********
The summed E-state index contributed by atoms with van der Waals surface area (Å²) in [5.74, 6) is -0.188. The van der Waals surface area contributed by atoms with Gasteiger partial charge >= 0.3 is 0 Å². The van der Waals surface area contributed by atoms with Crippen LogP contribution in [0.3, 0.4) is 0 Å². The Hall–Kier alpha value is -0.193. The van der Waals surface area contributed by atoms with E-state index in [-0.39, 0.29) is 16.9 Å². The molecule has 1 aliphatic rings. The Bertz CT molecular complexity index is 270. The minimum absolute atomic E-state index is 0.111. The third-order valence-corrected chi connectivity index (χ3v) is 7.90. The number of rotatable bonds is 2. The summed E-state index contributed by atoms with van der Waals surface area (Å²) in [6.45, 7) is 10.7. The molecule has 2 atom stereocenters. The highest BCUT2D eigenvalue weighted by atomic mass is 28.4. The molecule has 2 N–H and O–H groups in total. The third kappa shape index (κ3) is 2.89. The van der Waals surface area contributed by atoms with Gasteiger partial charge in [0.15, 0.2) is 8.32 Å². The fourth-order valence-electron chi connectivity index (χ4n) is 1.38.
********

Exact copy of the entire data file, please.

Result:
The summed E-state index contributed by atoms with van der Waals surface area (Å²) in [5.74, 6) is -0.188. The van der Waals surface area contributed by atoms with Gasteiger partial charge >= 0.3 is 0 Å². The van der Waals surface area contributed by atoms with Crippen LogP contribution in [0.3, 0.4) is 0 Å². The Hall–Kier alpha value is -0.193. The van der Waals surface area contributed by atoms with E-state index in [-0.39, 0.29) is 16.9 Å². The molecule has 1 aliphatic rings. The Bertz CT molecular complexity index is 270. The minimum absolute atomic E-state index is 0.111. The third-order valence-corrected chi connectivity index (χ3v) is 7.90. The number of rotatable bonds is 2. The summed E-state index contributed by atoms with van der Waals surface area (Å²) in [6.45, 7) is 10.7. The molecule has 2 atom stereocenters. The highest BCUT2D eigenvalue weighted by atomic mass is 28.4. The molecule has 2 N–H and O–H groups in total. The third kappa shape index (κ3) is 2.89. The van der Waals surface area contributed by atoms with Gasteiger partial charge in [0.15, 0.2) is 8.32 Å². The fourth-order valence-electron chi connectivity index (χ4n) is 1.38.